9. Unfortunately we did reproduce the issue using registry.npmjs.org. So it seems unrelated to registry.yarnpkg.com to me.

    [2/4] Fetching packages...
    error An unexpected error occurred: "https://registry.npmjs.org/@private/somepackage/-/somepackage-4.1.4.tgz: unexpected end of file".
    
  10. Indeed, we have exactly the same issue with npm install as with yarn install (only the error returned is different) so it seems to originate from the npm registry instead.

  11. This happens to us a lot in a k8s gitlab runner. And similar things happen with pypi (python) repository. But pip automatically retries the download in such cases.

    I think it should not really matter what causes the issue – they are bound to happen if you have multiple virtualization/traffic routing layers – yarn should be able to handle such issues itself by default.

    yarn install --network-timeout 100000
    yarn install v1.17.3
    [1/4] Resolving packages...
    [2/4] Fetching packages...
    info If you think this is a bug, please open a bug report with the information provided in ... 
    info Visit https://yarnpkg.com/en/docs/cli/install for documentation about this command.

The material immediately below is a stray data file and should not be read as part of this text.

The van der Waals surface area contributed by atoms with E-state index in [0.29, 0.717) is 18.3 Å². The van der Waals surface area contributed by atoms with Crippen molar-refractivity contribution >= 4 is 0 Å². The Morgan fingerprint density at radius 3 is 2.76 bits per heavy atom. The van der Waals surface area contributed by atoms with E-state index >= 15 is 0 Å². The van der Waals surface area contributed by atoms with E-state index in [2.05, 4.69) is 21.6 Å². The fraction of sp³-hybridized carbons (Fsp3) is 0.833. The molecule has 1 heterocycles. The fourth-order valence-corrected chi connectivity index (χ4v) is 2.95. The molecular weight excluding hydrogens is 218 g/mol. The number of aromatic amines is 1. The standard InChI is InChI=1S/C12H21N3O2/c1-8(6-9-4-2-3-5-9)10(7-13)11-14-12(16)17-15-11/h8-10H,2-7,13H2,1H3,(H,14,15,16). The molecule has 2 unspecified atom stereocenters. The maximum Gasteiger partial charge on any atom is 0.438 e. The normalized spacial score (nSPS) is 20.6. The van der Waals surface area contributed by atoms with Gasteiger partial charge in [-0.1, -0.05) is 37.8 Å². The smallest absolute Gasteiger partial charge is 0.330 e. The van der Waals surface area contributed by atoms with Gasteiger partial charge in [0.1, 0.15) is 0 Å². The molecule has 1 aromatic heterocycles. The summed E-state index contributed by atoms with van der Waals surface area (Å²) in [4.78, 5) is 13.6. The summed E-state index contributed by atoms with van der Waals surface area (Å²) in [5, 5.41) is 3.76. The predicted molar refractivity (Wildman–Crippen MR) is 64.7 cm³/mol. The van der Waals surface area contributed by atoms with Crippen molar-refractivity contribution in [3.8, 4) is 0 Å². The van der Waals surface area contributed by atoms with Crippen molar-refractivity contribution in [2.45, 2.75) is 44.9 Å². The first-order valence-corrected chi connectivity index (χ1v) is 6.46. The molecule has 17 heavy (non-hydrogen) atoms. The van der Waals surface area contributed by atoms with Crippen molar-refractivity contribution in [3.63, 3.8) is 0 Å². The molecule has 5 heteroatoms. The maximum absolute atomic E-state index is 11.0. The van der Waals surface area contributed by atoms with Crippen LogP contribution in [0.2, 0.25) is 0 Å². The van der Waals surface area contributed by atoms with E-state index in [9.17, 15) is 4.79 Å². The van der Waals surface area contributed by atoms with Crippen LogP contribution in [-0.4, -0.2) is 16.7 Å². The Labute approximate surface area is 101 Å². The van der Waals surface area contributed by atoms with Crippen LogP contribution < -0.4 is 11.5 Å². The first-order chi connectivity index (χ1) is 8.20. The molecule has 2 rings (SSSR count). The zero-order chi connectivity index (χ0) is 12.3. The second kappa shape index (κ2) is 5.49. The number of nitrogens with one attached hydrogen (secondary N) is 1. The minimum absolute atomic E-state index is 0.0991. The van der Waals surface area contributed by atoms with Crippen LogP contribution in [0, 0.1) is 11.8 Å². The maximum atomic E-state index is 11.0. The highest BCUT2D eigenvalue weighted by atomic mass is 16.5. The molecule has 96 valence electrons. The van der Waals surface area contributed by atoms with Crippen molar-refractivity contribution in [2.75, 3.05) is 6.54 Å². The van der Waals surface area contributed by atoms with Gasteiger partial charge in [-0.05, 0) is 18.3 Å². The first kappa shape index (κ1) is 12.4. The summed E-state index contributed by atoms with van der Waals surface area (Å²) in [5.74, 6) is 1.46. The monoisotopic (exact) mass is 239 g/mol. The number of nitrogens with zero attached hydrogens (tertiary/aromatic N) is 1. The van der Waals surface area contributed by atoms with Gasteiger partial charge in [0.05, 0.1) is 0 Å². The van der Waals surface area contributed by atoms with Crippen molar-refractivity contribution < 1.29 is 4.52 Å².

error An unexpected error occurred: "https://registry.yarnpkg.com/antd/-/antd-3.24.2.tgz: unexpected end of file".
    
  12. Okay so this is clearly a “server terminating the connection early” issue from all the comments and I don’t think sharing more anecdotes will do anything to help fix the problem or help others.

    I’ll either close and lock the issue to avoid more thrash or we can talk about trying to implement a retry mechanism if yarn can detect an unexpectedly closed connection.

    Anyone volunteering to give the retry option a shot? Fetching is done here:

    async fetchFromExternal(): Promise<FetchedOverride> {
    const registry = this.config.registries[this.registry];
    try {
    const headers = this.requestHeaders();
    return await registry.request(
    this.reference,
    {
    headers: {
    ‘Accept-Encoding’: ‘gzip’,
    headers,
    },
    buffer: true,
    process: (req, resolve, reject) => {
    // should we save this to the offline cache?
    const tarballMirrorPath = this.getTarballMirrorPath();
    const tarballCachePath = this.getTarballCachePath();
    const {hashValidateStream, integrityValidateStream, extractorStream} = this.createExtractor(
    resolve,
    reject,
    );
    req.pipe(hashValidateStream);
    hashValidateStream.pipe(integrityValidateStream);
    if (tarballMirrorPath) {
    integrityValidateStream.pipe(fs.createWriteStream(tarballMirrorPath)).on(‘error’, reject);
    }
    if (tarballCachePath) {
    integrityValidateStream.pipe(fs.createWriteStream(tarballCachePath)).on(‘error’, reject);
    }
    integrityValidateStream.pipe(extractorStream).on(‘error’, reject);
    },
    },